Dan Harmon returned to the Comic-Con stage sweaty and happy. After turning up in a homemade Iron Man costume, he addressed the crowd, "Oh, you've missed me? I've missed you." Then, as he is wont to do, he stuck it a little to Sony, the studio that fired him one season ago, then brought him back. "I don't want to say that television is going to enjoy its longest stretch of quality because of me. I 'm not gonna say, like a Phoenix rising up from the ashes of unemployment, I have created a machine that eats pain and craps joy. I'm not gonna say Sony can sip on a tall glass of syndication money because the people in this room brought it back." He eventually got around to toasting legacy. "It's about what we leave behind. It's about six seasons and a movie. So what I am saying, if I'm saying anything at all, is welcome back to Community."
Harmon said he's already feeling the pressure of fan expectations. "New levels of anxiety that will no doubt trickle into the show," he said. "Nobody wants to not fail more than me at this point, because it's kind of a weird story. I really really have to make these thirteen count." He's not approaching it like the end either. "I don't consider them the last thirteen. I'm going to do everything I can to get us the sixth season." So far, that means a return to basics. He had ideas for about what a fourth season would look like back when he was still working on season three, but that's all been thrown out the window. "This is a whole new thing. We have to re-ground and re-establish these characters, get back to the emotional basics, and then have the most fun we can have." And on that front, you can expect an animated episode. Otherwise, Harmon was tight-lipped when it came to spoilery details about the new season.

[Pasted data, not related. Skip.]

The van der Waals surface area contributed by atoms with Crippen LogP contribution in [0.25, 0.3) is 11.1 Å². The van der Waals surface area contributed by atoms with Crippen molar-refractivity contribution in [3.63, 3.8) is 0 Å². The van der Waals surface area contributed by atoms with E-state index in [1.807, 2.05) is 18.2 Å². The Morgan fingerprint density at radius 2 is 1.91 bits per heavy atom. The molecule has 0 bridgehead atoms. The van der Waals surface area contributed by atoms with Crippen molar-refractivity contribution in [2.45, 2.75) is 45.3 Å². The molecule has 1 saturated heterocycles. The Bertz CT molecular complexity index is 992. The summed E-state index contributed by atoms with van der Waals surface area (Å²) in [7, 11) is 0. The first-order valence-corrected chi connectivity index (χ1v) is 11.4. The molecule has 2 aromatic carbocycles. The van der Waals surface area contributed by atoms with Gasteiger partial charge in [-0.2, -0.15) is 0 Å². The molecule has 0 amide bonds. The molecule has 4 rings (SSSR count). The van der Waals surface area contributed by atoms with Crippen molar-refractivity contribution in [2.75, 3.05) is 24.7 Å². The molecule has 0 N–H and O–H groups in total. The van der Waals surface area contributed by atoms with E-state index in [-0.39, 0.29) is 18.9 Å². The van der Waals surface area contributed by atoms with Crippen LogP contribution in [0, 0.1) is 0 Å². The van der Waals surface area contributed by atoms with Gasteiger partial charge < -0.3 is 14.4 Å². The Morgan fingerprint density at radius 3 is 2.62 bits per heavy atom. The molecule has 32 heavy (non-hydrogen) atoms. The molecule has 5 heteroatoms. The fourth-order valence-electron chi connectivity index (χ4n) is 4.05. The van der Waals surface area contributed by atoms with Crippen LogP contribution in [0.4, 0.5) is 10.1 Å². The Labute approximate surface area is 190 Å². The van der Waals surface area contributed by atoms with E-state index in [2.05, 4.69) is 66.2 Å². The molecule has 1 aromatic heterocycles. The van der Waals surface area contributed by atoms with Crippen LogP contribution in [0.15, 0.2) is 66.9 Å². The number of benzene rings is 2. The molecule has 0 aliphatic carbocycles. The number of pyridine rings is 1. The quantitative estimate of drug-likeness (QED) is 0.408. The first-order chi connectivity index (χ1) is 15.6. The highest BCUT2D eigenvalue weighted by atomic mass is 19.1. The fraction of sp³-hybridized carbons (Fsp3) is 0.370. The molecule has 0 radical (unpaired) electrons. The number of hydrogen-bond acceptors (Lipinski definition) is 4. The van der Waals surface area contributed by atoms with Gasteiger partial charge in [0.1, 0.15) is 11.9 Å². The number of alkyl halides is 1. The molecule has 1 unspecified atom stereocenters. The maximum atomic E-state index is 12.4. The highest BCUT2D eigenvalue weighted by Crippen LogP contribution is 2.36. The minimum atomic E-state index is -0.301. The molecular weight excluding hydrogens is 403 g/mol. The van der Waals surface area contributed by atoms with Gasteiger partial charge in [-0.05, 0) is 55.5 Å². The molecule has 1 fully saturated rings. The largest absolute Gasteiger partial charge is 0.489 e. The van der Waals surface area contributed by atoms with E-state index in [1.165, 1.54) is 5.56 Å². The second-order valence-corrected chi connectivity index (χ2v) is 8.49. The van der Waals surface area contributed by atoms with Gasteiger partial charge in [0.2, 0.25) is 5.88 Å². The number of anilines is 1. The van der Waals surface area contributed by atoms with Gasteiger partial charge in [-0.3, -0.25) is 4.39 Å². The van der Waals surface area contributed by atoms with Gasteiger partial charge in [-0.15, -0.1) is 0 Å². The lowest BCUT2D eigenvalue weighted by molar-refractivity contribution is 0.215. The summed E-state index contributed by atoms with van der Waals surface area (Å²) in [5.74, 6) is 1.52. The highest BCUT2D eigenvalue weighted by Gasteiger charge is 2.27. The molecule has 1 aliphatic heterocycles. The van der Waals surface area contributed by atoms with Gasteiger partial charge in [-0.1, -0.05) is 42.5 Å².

Because the show won't be back until mid-season, the writers have been able to break stories for all thirteen episodes ahead of time. (No scripts are done yet, but a few outlines have been banked.) Harmon's not taking the chance to plan early for granted. He even compared Community to a rescue dog. "It pees itself every time there's lightning. It's been through a lot. I really want to give it a milk bone and make eye contact and make it understand that I'm not going to hurt it," he said. Pressed for even a few specifics about what the first episodes back would be like, Harmon would only say they'd be anchored in character. High-concept episodes are great, but right now he is more interested in getting back to the idea of the characters living down the street from you and me. "I wanna get back on that campus. I know that's not an exciting thing to say at Comic-Con," he said, then yelled: "Get ready for grounded story work! Who likes their characters dimensionalized?"